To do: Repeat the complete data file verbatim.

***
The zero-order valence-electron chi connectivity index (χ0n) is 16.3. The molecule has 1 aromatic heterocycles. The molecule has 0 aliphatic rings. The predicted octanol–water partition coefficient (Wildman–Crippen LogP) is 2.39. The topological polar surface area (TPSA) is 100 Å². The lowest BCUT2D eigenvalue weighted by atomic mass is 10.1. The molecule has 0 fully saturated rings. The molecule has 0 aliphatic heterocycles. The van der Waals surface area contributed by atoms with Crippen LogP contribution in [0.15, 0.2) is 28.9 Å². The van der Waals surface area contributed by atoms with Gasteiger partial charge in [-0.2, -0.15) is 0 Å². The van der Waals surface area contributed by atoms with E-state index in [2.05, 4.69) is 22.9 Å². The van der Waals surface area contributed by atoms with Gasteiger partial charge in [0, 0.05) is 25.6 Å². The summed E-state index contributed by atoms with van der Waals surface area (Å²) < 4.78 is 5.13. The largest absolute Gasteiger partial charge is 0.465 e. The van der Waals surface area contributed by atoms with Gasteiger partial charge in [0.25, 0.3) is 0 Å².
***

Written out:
The zero-order valence-electron chi connectivity index (χ0n) is 16.3. The molecule has 1 aromatic heterocycles. The molecule has 0 aliphatic rings. The predicted octanol–water partition coefficient (Wildman–Crippen LogP) is 2.39. The topological polar surface area (TPSA) is 100 Å². The lowest BCUT2D eigenvalue weighted by atomic mass is 10.1. The molecule has 0 fully saturated rings. The molecule has 0 aliphatic heterocycles. The van der Waals surface area contributed by atoms with Crippen LogP contribution in [0.15, 0.2) is 28.9 Å². The van der Waals surface area contributed by atoms with Gasteiger partial charge in [-0.2, -0.15) is 0 Å². The van der Waals surface area contributed by atoms with E-state index in [2.05, 4.69) is 22.9 Å². The van der Waals surface area contributed by atoms with Gasteiger partial charge in [0, 0.05) is 25.6 Å². The summed E-state index contributed by atoms with van der Waals surface area (Å²) < 4.78 is 5.13. The largest absolute Gasteiger partial charge is 0.465 e. The van der Waals surface area contributed by atoms with Gasteiger partial charge in [0.25, 0.3) is 0 Å².